What Solar Battery Storage Systems are Available on the Market Today?

Tesla Powerwall

The use of solar battery storage in Australia is set to explode. Analysts are now predicting the residential battery storage market to increase by 18x by the year 2020.

Now with the introduction of the Tesla Powerwall to Australia, using a battery storage system with rooftop solar will be on the mind of many Australians.

The use of a solar battery storage system is becoming an attractive option for many reasons. Primarily, electricity generated by solar panels during the day can be used at night and in grid-power outages. Therefore higher evening electricity rates can be avoided.

This article provides a list of all energy storage products currently available in Australia today. Where possible, the current prices and key features are also mentioned.

Solar Battery Storage Options

Tesla Powerwall

Tesla Powerwall

Tesla Powerwall

The Powerwall is a wall-mounted, 7kWh lithium-ion battery storage system that comes with a 10 year warranty. The battery has a daily cycle, meaning it’s designed to charge and discharge each day. Additionally, it is designed to be used outdoors and will not drop in performance at temperatures above 25°C or below 5°C.

While the Powerwall has a sleek design, it doesn’t come with a solar inverter, or an energy management system. Therefore to be used to storage and manager rooftop solar generation it will need to be paired with additional technology.

Current Price: Between $12,000 and $12,500 with a compatible inverter.

RedFlow ZCell

RedFlow's ZCell Battery

RedFlow’s ZCell Battery

With a usable energy storage capacity of 10 kilowatt-hours (kWh), the ZCell is RedFlow’s first battery aimed at the residential market. It is based on the company’s zinc-bromide flow battery technology, a stationary battery type which usually deployed mainly for commercial and larger-scale applications.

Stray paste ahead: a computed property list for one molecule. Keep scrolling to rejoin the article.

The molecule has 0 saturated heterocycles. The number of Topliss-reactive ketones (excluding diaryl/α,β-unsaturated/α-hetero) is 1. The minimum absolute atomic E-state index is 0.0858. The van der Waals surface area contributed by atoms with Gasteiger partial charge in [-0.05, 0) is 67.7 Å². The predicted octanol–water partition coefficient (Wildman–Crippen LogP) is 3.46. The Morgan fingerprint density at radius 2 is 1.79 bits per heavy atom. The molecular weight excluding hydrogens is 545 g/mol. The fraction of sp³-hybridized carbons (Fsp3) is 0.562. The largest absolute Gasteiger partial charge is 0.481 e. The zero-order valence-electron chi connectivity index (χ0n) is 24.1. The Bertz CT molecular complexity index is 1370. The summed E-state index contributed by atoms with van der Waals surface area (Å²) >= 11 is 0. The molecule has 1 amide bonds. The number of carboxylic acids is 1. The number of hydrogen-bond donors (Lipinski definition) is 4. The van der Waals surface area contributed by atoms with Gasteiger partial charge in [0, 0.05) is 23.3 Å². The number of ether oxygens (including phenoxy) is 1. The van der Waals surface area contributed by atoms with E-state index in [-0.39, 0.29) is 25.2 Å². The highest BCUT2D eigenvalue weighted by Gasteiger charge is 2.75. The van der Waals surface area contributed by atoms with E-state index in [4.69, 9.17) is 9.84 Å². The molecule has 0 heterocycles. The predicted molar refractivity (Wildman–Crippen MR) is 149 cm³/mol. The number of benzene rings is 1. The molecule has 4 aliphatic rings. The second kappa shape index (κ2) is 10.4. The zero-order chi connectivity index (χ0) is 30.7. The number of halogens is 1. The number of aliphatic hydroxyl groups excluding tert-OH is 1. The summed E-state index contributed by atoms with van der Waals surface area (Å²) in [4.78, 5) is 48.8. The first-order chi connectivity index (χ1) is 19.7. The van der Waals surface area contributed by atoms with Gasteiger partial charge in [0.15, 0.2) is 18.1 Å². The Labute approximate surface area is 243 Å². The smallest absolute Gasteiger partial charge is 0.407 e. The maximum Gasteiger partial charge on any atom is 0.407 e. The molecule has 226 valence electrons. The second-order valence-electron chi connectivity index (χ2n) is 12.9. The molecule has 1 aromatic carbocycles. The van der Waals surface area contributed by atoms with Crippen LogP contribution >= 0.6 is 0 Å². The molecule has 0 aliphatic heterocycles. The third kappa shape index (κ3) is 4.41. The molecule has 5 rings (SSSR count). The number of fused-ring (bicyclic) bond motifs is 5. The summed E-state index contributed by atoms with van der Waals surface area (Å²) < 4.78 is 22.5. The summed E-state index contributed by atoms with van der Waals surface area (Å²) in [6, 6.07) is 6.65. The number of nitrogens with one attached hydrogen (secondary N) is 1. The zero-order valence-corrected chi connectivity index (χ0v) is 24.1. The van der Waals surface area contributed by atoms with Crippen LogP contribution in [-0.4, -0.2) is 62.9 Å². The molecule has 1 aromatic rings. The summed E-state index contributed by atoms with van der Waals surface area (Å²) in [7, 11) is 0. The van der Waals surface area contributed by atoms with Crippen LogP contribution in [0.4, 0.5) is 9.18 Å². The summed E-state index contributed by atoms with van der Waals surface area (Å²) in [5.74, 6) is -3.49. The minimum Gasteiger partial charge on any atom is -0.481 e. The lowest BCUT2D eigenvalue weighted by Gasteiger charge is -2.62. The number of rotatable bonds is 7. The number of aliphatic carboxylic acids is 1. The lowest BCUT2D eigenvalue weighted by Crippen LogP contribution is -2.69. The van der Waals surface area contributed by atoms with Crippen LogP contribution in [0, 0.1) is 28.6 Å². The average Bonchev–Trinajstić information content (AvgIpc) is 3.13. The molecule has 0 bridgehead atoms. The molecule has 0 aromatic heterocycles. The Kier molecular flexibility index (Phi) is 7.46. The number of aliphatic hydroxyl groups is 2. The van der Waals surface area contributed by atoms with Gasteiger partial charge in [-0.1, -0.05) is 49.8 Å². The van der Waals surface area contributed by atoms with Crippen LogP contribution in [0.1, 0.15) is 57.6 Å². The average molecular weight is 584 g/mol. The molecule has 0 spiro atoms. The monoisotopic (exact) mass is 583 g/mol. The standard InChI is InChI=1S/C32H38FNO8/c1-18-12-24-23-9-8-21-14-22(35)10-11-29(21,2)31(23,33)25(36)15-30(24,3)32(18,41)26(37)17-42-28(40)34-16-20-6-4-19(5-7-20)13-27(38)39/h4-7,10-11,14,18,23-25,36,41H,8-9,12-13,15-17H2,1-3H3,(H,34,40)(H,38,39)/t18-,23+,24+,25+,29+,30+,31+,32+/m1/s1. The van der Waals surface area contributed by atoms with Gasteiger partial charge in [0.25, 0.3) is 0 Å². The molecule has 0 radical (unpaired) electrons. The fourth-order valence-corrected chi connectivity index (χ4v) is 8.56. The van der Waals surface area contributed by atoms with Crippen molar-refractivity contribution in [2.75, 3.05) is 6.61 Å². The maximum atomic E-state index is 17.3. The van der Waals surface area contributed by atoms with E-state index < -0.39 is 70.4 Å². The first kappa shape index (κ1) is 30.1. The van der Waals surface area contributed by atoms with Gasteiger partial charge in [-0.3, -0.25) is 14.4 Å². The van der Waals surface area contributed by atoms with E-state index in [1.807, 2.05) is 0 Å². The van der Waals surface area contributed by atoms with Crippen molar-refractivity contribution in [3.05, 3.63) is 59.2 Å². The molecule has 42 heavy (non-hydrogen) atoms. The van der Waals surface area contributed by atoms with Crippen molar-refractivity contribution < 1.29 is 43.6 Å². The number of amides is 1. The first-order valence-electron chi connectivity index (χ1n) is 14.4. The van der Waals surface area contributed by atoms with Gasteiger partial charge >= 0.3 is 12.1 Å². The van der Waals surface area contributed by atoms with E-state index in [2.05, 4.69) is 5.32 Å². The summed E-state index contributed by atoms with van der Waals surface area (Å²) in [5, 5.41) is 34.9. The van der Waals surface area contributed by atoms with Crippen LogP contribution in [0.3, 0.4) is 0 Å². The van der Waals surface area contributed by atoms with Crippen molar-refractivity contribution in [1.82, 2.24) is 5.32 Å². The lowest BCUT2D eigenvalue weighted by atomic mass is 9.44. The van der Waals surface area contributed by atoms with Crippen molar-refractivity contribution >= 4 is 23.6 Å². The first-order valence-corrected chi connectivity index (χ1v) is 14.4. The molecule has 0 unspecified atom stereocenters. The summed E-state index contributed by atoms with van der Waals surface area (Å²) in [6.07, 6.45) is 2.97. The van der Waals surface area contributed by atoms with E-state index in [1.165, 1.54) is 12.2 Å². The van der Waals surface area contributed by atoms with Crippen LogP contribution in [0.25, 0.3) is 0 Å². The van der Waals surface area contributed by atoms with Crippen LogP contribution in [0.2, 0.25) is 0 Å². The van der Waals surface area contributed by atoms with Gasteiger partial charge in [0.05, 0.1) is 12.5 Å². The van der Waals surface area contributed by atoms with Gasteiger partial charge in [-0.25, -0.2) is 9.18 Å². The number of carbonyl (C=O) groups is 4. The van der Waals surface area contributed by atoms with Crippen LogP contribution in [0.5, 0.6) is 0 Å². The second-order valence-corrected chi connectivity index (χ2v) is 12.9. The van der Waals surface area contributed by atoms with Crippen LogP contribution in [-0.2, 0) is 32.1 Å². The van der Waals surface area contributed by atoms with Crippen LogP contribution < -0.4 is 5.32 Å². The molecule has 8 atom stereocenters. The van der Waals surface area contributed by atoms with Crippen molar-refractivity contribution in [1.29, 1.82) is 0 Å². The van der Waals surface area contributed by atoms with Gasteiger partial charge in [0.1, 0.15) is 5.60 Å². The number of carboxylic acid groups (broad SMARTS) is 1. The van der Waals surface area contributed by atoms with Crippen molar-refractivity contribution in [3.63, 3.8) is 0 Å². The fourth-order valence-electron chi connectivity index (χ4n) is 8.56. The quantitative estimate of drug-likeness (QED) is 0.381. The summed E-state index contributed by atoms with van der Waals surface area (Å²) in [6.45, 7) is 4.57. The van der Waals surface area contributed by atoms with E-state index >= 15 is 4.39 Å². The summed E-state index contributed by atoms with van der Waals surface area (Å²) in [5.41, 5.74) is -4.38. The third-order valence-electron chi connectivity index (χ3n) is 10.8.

Overall, ZCell offers an attractive, easy-to-install, robust and long-life energy storage system for home use.  ZCell’s benefits include: 100 per cent depth of discharge, greater safety inherent in ZCell’s flow battery design, robust performance in even hot and demanding remote locations without the need for external cooling until an ambient outside temperature of at least 45 degrees Celsius, and it is recyclable or reusable.

However, it does have a higher price point than its competitors.

Current Price: $17,500 – $19,500 for 10kWh.


From the popular Japanese company this 8kWh lithium-ion battery storage system has been specially designed for the Australian market. It has an output of 2kW and will best suit solar systems of around 5kW.

Moreover, this battery can also be programmably charged and discharged – allowing users to take take advantage of varying electricity prices for additional power supply.

Current Price: $4,990 when purchased in conjunction with an ActewAGL solar system installation.

LG Chem

LG Chem currently has the largest share of the grid-connected battery storage market in Australia. Its next-generation 6.4kWh battery is cheaper, smaller, lighter, and has had a design revamp since its previous release.

The battery’s peak output is 5kW (@25°C) which should handle the kettle, the toaster and a third energy hungry appliance. Importantly, LG Chem’s storage system can be easily expanded by adding expansion battery packs (of 3.2kWh) to 9.6kWh or 12.8kWh total energy storage.

Current Price: $7615 through Rainbow Power Company

WattGrid 10

Made by AllGrid Energy, a Brisbane-based company, is an affordable 10kWh battery storage solution. While larger (and less visually appealing) than some other offerings on this list, the WattGrid 10 has been designed with Australian conditions in mind. It has an operating temperature range of -20°C or below 43°C.

Additionally, it comes in two models: lithium-ion or lead acid (tubular gel). However, it should be also noted that warranty is only covered for 5 years, despite it having an expected operational life of 10 years.

Current Price: $11,999


  1. The Zcell ( fully recyclable) has a greater point of sale cost; however, to get the same 10Kw of power, one would need a larger lithium battery to start. I suggest this would put initial point of sale price/Kwh in same price range. Do we really need batteries that need scrapping and not cost effective to recycle?